The attack was claimed by the Baloch Liberation Army (BLA), an ethnic insurgent group who opposes China's exploitation of natural resources in southwest Pakistan.
It is the most prominent attack against neighbor and ally China, which is pouring billions of dollars into the country as part of its vast Belt and Road initiative.
China "strongly condemned" the attack and asked Pakistan to take measures to ensure the safety of Chinese citizens and institutions in the country, as well as the China-Pakistan Economic Corridor (CPEC) mega-project.
In another incident on Friday, at least 25 people were killed in a bomb attack in north-west Pakistan.
The blast outside the consulate occurred in a mostly Shia neighbourhood in Orakzai district.
Police say three gunmen tried to enter the building in the southern port city, but were intercepted by guards at a checkpoint, Karachi police chief Ameer Sheikh told AFP news agency.
"They were holding Kalashnikovs. First, they hurled a small (grenade) and then started firing," said Allah Bakhsh, a guard at a nearby house who witnessed the attack.
Police officials said two of their personnel were killed, along with a father and son from Quetta, the capital of Balochistan, who were seeking Chinese visas and were caught in the crossfire.
At least one of the attackers was wearing a suicide vest which did not detonate, another senior police official said.
Foreign Minister Shah Mehmood Qureshi told reporters in Islamabad that "all the terrorists have been eliminated", and that all 21 staff at the consulate during the attack had been taken to a safe location.
"Situation under control," the military's media wing added in a statement.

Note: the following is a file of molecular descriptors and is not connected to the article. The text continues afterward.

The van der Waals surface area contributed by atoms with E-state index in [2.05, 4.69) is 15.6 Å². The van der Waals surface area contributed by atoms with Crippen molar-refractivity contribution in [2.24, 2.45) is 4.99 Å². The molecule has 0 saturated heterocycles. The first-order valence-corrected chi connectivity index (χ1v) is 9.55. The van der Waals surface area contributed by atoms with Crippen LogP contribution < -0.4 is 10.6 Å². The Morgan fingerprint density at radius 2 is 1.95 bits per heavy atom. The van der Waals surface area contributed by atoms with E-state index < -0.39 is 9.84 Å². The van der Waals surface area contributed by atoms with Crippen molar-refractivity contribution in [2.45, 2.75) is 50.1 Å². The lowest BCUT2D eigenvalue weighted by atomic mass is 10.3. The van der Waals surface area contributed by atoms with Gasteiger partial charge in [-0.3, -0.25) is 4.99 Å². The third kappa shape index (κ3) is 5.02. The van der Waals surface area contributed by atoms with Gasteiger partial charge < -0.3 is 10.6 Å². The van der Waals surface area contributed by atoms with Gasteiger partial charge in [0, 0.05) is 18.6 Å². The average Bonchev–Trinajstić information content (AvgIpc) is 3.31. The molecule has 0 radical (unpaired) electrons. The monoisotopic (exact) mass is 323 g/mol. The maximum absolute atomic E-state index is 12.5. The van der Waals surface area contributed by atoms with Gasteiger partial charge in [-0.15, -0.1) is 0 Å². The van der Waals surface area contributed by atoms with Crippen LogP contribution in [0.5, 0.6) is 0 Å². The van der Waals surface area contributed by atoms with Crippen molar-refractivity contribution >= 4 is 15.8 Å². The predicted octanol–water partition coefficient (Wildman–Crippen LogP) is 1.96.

China is an 'oppressor'
The attack was claimed by a separatist militant group from Pakistan's southwestern province of Balochistan, which is at the centre of the China-Pakistan Economic Corridor, the major Chinese project in the country.
"We have been seeing the Chinese as an oppressor, along with Pakistani forces," the spokesman for the Balochistan Liberation Army (BLA), Geand Baloch, told AFP by telephone from an undisclosed location, adding they were "destroying the future of Balochistan".
The BLA later emailed a statement to media in which it said the attack was "aimed at making it clear that China's military expansionism on Baloch soil will not be tolerated".
It warned the Chinese to leave or "be prepared for continued attacks".
The group is just one of the militant outfits operating in Balochistan, Pakistan's largest and poorest province, which is rife with ethnic, sectarian and separatist insurgencies.
Residents of the resource-rich province, which borders Iran and Afghanistan, have long complained that it does not receive a fair share of the profits made from its mineral wealth.
Prime Minister Imran Khan said Friday's attack would not undermine the Pakistan-China relationship, which he described in a statement as "mightier than Himalayas and deeper than Arabian Sea".
China, one of Pakistan's closest allies, has poured billions into the South Asian country in recent years as part of CPEC, a massive infrastructure project that seeks to connect its western province Xinjiang with the Arabian Sea port of Gwadar in Balochistan.
The project is one of the largest in Beijing's "One Belt One Road" initiative, comprising a network of roads and sea routes involving 65 countries.
Pakistan sees the project as a "gamechanger", but it presents an enormous challenge in a country plagued by weak institutions, endemic corruption and a range of insurgencies in areas slated to host the corridor.
The subject of economic dividends from CPEC is extremely sensitive in some of those areas -- particularly in Balochistan.
Since the beginning of the project militants have repeatedly attacked construction sites, blowing up numerous gas pipelines and trains, and targeted Chinese workers.
In August this year three Chinese nationals were among six wounded in a suicide attack on a bus transporting Chinese engineers working in Balochistan, in an attack that was also claimed by the BLA.
The Pakistani military has been targeting insurgencies in the province since 2004, and has been repeatedly accused by international rights groups of abuses there.
Islamabad regularly accuses its eastern neighbour India of funding and arming Baloch separatists, and of targeting development projects in the province, particularly CPEC.
India's foreign ministry swiftly condemned Friday's attack in a statement, saying: "There can be no justification whatsoever for any act of terrorism".